Fabrics are Moda ombre confetti dot metallic

There was fabric left, so I made it all into half-square triangles (HSTs) with black. That allowed so many design possibilities that I dithered for a while a long time.  This was the final decision:

And here is a closeup of the fun quilting done by Julia Madison:

I love this quilt, too.  I used my Tucker Trimmer to make the HSTs, and it is one tool I consider worth the money.  I’ve used a wide variety of tools to make HSTs, and this is my favorite.  (And no, I do not have sponsorship from Tucker Tools!)

Here are the quilt stats:

HST Tumble

Finished size 54″ x 54″

Pattern by me

Machine quilted by Julia Madison

Fabric: Moda ombre confetti dot metallic, and black Cotton Couture by Michael Miller

 

 

Two Finishes

I’m going to resurrect Terry Atkinson’s Lucky Stars quilt pattern as a Christmas or baby quilt class for October at Studio Stitch in Greensboro, so I’ve just made two new shop samples.  This is a great pattern because it is quick and easy to make and almost any mistake made during construction can be fixed without much difficulty.  Therefore, I thought people might enjoy making it as a gift quilt or Christmas quilt.

This is an older pattern, and I can’t tell you how many times I’ve made it for various recipients.  Here are my latest versions::

Quilt Name: Baby Stars

Size: 48” x 48”

Fabrics: assorted batiks left from other projects

Made by: me

Quilted by: me

Pattern: Lucky Stars by Atkinson Designs

Quilt Name: Christmas Stars

Size: 64″ x 81″

Fabrics:  Assorted Christmas yardage bought because I liked it

Made by: me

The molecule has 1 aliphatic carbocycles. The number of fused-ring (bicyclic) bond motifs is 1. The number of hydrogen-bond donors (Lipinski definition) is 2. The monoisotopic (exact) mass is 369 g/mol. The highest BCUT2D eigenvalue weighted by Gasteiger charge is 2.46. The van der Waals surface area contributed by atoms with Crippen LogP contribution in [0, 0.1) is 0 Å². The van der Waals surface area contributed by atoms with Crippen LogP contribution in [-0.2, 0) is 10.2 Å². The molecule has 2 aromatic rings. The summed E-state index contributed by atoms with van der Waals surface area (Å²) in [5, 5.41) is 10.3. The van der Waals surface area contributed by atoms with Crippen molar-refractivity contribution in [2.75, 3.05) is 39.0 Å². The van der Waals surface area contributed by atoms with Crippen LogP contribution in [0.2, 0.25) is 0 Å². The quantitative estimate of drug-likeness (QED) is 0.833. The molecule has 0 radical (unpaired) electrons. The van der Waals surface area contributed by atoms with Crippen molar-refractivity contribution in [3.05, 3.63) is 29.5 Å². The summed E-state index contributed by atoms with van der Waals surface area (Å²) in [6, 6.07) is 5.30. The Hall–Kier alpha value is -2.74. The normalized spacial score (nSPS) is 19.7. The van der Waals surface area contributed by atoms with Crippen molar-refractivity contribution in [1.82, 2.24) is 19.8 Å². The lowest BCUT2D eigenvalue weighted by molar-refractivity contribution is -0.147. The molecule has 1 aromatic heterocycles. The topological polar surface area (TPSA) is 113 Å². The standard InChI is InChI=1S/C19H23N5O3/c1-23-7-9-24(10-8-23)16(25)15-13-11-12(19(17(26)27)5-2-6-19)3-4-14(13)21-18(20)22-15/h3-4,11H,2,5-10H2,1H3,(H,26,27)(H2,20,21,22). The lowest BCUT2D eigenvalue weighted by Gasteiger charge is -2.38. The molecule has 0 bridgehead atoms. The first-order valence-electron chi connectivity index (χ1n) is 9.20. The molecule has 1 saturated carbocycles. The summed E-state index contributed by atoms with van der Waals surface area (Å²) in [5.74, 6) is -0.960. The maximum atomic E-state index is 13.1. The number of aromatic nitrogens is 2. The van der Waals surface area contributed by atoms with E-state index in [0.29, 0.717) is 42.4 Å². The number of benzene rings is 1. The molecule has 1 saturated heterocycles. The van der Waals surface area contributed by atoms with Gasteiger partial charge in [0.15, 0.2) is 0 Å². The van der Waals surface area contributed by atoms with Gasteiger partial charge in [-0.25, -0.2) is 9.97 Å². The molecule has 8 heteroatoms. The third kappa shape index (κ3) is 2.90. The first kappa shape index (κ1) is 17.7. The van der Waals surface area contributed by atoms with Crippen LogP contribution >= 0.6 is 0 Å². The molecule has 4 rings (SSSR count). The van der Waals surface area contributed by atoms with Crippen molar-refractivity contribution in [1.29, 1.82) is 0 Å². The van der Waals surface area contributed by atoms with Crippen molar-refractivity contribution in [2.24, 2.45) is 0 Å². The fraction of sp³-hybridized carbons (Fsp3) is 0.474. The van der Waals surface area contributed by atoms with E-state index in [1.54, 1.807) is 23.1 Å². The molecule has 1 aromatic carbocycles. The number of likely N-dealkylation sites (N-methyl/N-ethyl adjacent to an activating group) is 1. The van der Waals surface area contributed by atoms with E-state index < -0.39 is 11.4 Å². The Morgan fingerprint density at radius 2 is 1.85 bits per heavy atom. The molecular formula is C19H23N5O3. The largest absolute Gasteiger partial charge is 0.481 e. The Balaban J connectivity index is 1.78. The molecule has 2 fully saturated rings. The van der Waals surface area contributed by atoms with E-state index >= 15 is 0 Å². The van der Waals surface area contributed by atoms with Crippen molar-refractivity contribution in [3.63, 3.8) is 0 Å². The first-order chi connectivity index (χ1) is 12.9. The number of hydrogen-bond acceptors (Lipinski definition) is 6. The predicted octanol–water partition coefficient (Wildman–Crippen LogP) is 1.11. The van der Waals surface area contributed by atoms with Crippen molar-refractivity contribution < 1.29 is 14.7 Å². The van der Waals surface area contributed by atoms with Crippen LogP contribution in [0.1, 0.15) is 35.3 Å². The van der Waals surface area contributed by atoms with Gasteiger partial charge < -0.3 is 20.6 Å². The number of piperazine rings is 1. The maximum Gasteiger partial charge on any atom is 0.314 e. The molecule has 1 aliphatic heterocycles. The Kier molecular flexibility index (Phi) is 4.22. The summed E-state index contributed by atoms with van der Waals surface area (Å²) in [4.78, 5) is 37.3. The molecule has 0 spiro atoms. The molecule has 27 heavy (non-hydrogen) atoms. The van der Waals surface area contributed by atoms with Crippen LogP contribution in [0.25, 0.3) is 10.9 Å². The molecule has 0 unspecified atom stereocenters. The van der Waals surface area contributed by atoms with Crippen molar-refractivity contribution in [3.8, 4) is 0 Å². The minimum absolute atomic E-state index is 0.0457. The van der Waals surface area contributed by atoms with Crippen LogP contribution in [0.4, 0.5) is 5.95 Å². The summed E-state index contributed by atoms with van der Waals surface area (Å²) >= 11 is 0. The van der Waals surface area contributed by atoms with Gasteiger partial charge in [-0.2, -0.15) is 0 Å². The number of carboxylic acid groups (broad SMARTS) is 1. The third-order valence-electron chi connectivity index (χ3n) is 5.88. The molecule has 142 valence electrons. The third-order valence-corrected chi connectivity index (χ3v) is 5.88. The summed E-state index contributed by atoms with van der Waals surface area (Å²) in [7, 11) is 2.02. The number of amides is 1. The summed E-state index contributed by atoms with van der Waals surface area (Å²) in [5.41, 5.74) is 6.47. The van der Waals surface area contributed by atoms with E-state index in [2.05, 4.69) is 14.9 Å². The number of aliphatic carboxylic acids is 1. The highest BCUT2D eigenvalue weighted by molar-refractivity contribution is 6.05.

Quilted by: Julia Madison

Have you made a Christmas quilt yet this year?  It’s not too soon to start 😉

 

Another UFO Bights the Dust!

I’m making a concerted effort to get rid of more UFOs (UnFinished Objects) this year. Of course, the real challenge is to avoid creating new ones!

This is the third time I’ve made the Lombard Street pattern by Sassafras Lane Designs.  This shows how much I love the design–usually I make any pattern only once.  Here are the previous quilts:

And here is the completed UFO, ready to be donated at the next retreat with my donation quilt group:

Quilt Stats

Pattern: Lombard Street by Sassafras Lane.  This is the smallest of 3 sizes.

Finished size:  39.5″ x 43.5″

Fabric is scraps for the triangles and solid from stash for the background and binding.

Pieced by me, though it took over a year.

Quilted by me.

If you want to make one, you can get your own copy of the Lombard Street pattern here.

Three Bag Patterns That Were Worth Paying For

Just as there are lots of great free bag patterns, there are many excellent patterns for sale on the internet. Here are 3 of my favorites.

1. Divided Basket.  This is another pattern from Noodlehead, who also designed one of my favorite free patterns.  The instructions are excellent and the divided basket is cute.  It was just right for a diaper basket for the changing table for my grandson.  It is available here.

fabric basket

Divided basket made from pattern by Noodlehead

2. Clothesline bag/basket.  This pattern is from Indygo Junction and was much easier to do than I had anticipated.  You can read my review of it here, or buy it here.

3. Sweetpea Pods, by Lazy Girl Designs..  This little bag was so.much.fun that I made more than a few!  Once you learn the zipper trick it is easy, quick, and so satisfying.  I’ve given away many of them and I keep a couple on hand for when I need a little gift for someone.  (Of course it should contain chocolate!).  I even gave one to a male friend, and rather than ask “what the heck” he said he’d use it to carry his guitar picks!  The pattern is available here.

And so you know I’m not just blowing sunshine, here’s one I thought was more trouble than it was worth, even though it is very, very cute (and was all over the internet for a while):

Which bag patterns do you recommend?

Three Great Free Bag Patterns

There are so many free patterns on the internet that it can be overwhelming. Therefore, I’m here to tell you about 3 of my favorite free bag patterns.